WOODLAND PARK, CO, March 09, 2014 /24-7PressRelease/ -- The Rocky Mountain Dinosaur Resource Center is the first museum in the world to exhibit these two unique fossil specimens of roughly 80 million years in age.
The ceratopsian skull was carefully collected in Montana's Late Cretaceous Judith River Formation, along with most (over 80%) of the associated skeleton. Even skin impressions were preserved through a naturally occurring partial mummification process. In life, this dinosaur would have been about the size of a small cow, but with a thick, 7-foot-long tail. Until paleontologists have had a chance to fully study and technically describe the fossil, a name will not be assigned to this dinosaur representing a small Triceratops-like species that lived about 10 million years before its larger cousin.
The "saber-toothed salmon" is not a new species to science, but is one that has remained very elusive by leaving mostly partial fossil remains to study. The fully three-dimensional restoration of this ferocious-looking fish known as Enchodus petrosus (En-KO-dus peh-TRO-sus) was the result of a 30-year quest by professional fossil hunter, Mike Triebold. "This specimen has been a long time coming. It took three decades of collecting partial skulls and skeletons to have enough pieces to know exactly what this fish looked like. Pound-for-pound, this has to be the meanest looking fish from the Niobrara Chalk". The numerous specimens used in the reconstruction of this animal were all collected from the Late Cretaceous Niobrara Chalk of Western Kansas.
As fossil remains are rarely complete, portions of a fossil, or even entire bones have to be reconstructed by paleontologists working with artists. Traditionally resizing or mirror-imaging elements has been a painstaking task done by hand. This is a tedious process which introduces opportunity for human error. The restoration of the new specimens going on exhibit was greatly accelerated and produced with digital precision at the Rocky Mountain Dinosaur Resource Center through the use of laser scanning and 3D printing technologies. Explaining the virtues of applying these technologies to paleontology, Mike Triebold shared this: "Scanning with lasers we can digitize even the most delicate specimens; things that might be impossible to mold. We eliminate human error while saving time and mold our 3D printed prototypes which are much less fragile than the original fossils, so they are safer and easier to work with."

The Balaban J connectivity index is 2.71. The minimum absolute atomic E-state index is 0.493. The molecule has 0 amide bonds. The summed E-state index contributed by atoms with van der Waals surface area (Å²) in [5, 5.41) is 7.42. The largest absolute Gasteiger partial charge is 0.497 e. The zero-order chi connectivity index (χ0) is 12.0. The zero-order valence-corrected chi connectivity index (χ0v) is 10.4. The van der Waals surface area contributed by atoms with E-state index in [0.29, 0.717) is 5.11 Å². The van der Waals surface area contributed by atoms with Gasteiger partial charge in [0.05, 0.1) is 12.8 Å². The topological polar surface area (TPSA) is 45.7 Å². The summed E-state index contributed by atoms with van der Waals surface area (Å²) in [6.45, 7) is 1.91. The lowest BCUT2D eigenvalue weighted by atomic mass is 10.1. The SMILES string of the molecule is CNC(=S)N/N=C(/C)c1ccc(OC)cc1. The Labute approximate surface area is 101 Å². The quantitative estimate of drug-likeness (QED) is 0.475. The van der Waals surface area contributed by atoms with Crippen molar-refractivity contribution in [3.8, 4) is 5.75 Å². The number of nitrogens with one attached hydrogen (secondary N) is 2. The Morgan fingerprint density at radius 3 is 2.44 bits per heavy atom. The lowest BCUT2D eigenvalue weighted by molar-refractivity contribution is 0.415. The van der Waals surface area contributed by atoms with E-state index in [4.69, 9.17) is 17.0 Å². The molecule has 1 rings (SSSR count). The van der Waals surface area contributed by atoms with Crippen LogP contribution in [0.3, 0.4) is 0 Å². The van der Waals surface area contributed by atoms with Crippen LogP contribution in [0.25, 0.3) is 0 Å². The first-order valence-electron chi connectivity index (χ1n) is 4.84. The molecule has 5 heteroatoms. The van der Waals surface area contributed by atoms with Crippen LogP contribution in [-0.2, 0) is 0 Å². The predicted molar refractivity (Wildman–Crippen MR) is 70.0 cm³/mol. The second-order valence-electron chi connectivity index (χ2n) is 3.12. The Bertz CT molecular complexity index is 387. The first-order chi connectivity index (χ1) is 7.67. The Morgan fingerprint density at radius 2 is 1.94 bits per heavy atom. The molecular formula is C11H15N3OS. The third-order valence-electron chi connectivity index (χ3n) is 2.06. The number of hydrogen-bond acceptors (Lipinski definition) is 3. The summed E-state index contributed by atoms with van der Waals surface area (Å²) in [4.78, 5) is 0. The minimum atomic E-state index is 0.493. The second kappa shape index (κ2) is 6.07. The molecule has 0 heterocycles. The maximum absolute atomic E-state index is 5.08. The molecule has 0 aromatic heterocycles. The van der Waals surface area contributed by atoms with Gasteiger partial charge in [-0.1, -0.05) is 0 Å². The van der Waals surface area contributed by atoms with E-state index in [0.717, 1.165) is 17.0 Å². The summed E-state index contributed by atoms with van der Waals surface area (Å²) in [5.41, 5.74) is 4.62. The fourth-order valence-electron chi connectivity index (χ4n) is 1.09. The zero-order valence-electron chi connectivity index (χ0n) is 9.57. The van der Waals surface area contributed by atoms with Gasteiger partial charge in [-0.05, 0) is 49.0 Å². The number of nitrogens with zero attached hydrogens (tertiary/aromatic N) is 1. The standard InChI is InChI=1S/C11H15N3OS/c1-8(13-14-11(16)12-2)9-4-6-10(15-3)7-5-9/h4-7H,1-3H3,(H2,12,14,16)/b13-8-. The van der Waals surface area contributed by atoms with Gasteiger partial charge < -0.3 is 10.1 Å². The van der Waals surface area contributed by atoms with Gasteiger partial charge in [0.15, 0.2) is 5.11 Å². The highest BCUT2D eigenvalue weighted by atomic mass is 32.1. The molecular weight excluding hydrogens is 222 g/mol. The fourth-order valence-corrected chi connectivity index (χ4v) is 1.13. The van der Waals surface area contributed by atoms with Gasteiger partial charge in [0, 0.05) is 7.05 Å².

These specimens will be on exhibit indefinitely in the galleries of the Rocky Mountain Dinosaur Resource Center in Woodland Park, CO.
About the Rocky Mountain Dinosaur Resource Center:
In the small Colorado town of Woodland Park (elevation 8,465, population 6,515), the RMDRC stands as an educational resource for the region and for the discipline of paleontology worldwide. Over 100,000 guests annually visit the museum. Its galleries are packed with dozens of mounted real and replica skeletons representing a number of fossil species of dinosaurs, marine reptiles, pterosaurs, mammals, and even birds from North America's Late Cretaceous. The RMDRC's parent company is Triebold Paleontology, Inc. which is a full-service paleontological firm that collects, prepares, replicates, and distributes natural history exhibit components to museums around the world. TPI's main laboratory is housed in the RMDRC allowing guests to view scientists and artists working on real fossils as part of their museum visit.
Open Year Round, 7 Days/Week with free ~1-hour guided tours included with admission
Monday - Saturday: 9 am to 6 pm
Sunday: 10 am to 5 pm
Closed on the following holidays:
Easter, Thanksgiving, Christmas Day, New Years Day
Seniors (65+): $10.50
Children 5 - 12: $7.50
Children 4 and under: FREE
Military Discount of $1.00 off all above General Admission with current military ID.
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